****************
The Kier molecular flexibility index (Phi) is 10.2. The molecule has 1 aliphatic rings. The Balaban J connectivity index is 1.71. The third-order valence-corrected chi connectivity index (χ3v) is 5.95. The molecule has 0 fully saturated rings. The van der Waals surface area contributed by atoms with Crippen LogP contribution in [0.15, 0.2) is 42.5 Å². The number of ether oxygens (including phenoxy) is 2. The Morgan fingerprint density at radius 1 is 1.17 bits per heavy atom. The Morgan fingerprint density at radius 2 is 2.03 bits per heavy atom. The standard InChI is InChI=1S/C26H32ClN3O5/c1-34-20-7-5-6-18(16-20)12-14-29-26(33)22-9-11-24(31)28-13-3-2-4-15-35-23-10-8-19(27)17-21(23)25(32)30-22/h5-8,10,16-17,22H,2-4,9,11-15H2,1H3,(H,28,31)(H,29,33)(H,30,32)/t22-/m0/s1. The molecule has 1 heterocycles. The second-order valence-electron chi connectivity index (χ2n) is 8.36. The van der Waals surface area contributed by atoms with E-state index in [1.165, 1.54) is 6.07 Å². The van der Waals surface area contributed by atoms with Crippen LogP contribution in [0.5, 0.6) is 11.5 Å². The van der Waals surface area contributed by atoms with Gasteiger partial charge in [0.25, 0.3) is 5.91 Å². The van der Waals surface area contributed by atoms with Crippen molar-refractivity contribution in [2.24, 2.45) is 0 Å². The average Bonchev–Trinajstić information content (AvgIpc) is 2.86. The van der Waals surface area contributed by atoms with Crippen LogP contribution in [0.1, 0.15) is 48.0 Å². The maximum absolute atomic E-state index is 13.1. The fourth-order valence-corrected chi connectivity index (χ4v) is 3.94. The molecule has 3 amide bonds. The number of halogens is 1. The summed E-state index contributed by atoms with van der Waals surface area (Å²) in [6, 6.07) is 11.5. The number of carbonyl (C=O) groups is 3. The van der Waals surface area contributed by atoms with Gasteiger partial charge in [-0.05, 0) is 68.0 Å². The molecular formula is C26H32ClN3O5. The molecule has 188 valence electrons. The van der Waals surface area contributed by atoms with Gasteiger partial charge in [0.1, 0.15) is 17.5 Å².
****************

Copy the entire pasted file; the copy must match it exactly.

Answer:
The Kier molecular flexibility index (Phi) is 10.2. The molecule has 1 aliphatic rings. The Balaban J connectivity index is 1.71. The third-order valence-corrected chi connectivity index (χ3v) is 5.95. The molecule has 0 fully saturated rings. The van der Waals surface area contributed by atoms with Crippen LogP contribution in [0.15, 0.2) is 42.5 Å². The number of ether oxygens (including phenoxy) is 2. The Morgan fingerprint density at radius 1 is 1.17 bits per heavy atom. The Morgan fingerprint density at radius 2 is 2.03 bits per heavy atom. The standard InChI is InChI=1S/C26H32ClN3O5/c1-34-20-7-5-6-18(16-20)12-14-29-26(33)22-9-11-24(31)28-13-3-2-4-15-35-23-10-8-19(27)17-21(23)25(32)30-22/h5-8,10,16-17,22H,2-4,9,11-15H2,1H3,(H,28,31)(H,29,33)(H,30,32)/t22-/m0/s1. The molecule has 1 heterocycles. The second-order valence-electron chi connectivity index (χ2n) is 8.36. The van der Waals surface area contributed by atoms with E-state index in [1.165, 1.54) is 6.07 Å². The van der Waals surface area contributed by atoms with Crippen LogP contribution in [0.5, 0.6) is 11.5 Å². The van der Waals surface area contributed by atoms with Gasteiger partial charge in [0.25, 0.3) is 5.91 Å². The van der Waals surface area contributed by atoms with Crippen molar-refractivity contribution in [2.24, 2.45) is 0 Å². The average Bonchev–Trinajstić information content (AvgIpc) is 2.86. The van der Waals surface area contributed by atoms with Crippen LogP contribution in [0.1, 0.15) is 48.0 Å². The maximum absolute atomic E-state index is 13.1. The fourth-order valence-corrected chi connectivity index (χ4v) is 3.94. The molecule has 3 amide bonds. The number of halogens is 1. The summed E-state index contributed by atoms with van der Waals surface area (Å²) in [6, 6.07) is 11.5. The number of carbonyl (C=O) groups is 3. The van der Waals surface area contributed by atoms with Gasteiger partial charge in [-0.05, 0) is 68.0 Å². The molecular formula is C26H32ClN3O5. The molecule has 188 valence electrons. The van der Waals surface area contributed by atoms with Gasteiger partial charge in [0.1, 0.15) is 17.5 Å².